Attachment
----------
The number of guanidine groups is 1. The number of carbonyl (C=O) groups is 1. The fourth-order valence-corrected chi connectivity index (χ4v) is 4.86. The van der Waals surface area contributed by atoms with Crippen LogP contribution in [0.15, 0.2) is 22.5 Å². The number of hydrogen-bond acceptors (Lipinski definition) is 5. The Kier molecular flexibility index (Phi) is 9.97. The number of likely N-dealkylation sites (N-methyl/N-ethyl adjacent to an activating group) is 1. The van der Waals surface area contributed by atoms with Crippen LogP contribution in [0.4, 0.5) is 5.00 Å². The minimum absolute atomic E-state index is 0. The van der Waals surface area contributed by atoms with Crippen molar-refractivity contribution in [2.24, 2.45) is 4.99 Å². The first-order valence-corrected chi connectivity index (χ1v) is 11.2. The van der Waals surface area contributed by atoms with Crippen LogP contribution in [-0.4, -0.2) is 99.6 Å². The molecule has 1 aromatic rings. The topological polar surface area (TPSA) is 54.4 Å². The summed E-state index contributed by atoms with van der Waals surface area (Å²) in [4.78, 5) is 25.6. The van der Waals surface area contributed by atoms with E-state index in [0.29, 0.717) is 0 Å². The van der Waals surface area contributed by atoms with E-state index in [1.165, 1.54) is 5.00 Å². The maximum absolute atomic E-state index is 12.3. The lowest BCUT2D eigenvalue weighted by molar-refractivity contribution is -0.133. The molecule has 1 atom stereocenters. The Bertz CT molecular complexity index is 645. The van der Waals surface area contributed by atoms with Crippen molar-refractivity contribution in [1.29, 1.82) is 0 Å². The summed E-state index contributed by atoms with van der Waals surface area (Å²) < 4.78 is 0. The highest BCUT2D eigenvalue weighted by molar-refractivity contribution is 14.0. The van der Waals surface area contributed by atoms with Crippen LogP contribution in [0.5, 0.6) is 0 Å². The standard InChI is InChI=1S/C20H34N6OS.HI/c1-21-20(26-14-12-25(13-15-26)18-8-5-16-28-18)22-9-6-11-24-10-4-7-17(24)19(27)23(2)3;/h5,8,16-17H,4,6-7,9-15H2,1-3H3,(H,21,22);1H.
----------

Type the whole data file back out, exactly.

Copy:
The number of guanidine groups is 1. The number of carbonyl (C=O) groups is 1. The fourth-order valence-corrected chi connectivity index (χ4v) is 4.86. The van der Waals surface area contributed by atoms with Crippen LogP contribution in [0.15, 0.2) is 22.5 Å². The number of hydrogen-bond acceptors (Lipinski definition) is 5. The Kier molecular flexibility index (Phi) is 9.97. The number of likely N-dealkylation sites (N-methyl/N-ethyl adjacent to an activating group) is 1. The van der Waals surface area contributed by atoms with Crippen LogP contribution in [0.4, 0.5) is 5.00 Å². The minimum absolute atomic E-state index is 0. The van der Waals surface area contributed by atoms with Crippen molar-refractivity contribution in [2.24, 2.45) is 4.99 Å². The first-order valence-corrected chi connectivity index (χ1v) is 11.2. The van der Waals surface area contributed by atoms with Crippen LogP contribution in [-0.4, -0.2) is 99.6 Å². The molecule has 1 aromatic rings. The topological polar surface area (TPSA) is 54.4 Å². The summed E-state index contributed by atoms with van der Waals surface area (Å²) in [4.78, 5) is 25.6. The van der Waals surface area contributed by atoms with E-state index in [0.29, 0.717) is 0 Å². The van der Waals surface area contributed by atoms with E-state index in [1.165, 1.54) is 5.00 Å². The maximum absolute atomic E-state index is 12.3. The lowest BCUT2D eigenvalue weighted by molar-refractivity contribution is -0.133. The molecule has 1 atom stereocenters. The Bertz CT molecular complexity index is 645. The van der Waals surface area contributed by atoms with Crippen molar-refractivity contribution in [1.29, 1.82) is 0 Å². The summed E-state index contributed by atoms with van der Waals surface area (Å²) < 4.78 is 0. The highest BCUT2D eigenvalue weighted by molar-refractivity contribution is 14.0. The van der Waals surface area contributed by atoms with Crippen LogP contribution in [0.5, 0.6) is 0 Å². The standard InChI is InChI=1S/C20H34N6OS.HI/c1-21-20(26-14-12-25(13-15-26)18-8-5-16-28-18)22-9-6-11-24-10-4-7-17(24)19(27)23(2)3;/h5,8,16-17H,4,6-7,9-15H2,1-3H3,(H,21,22);1H.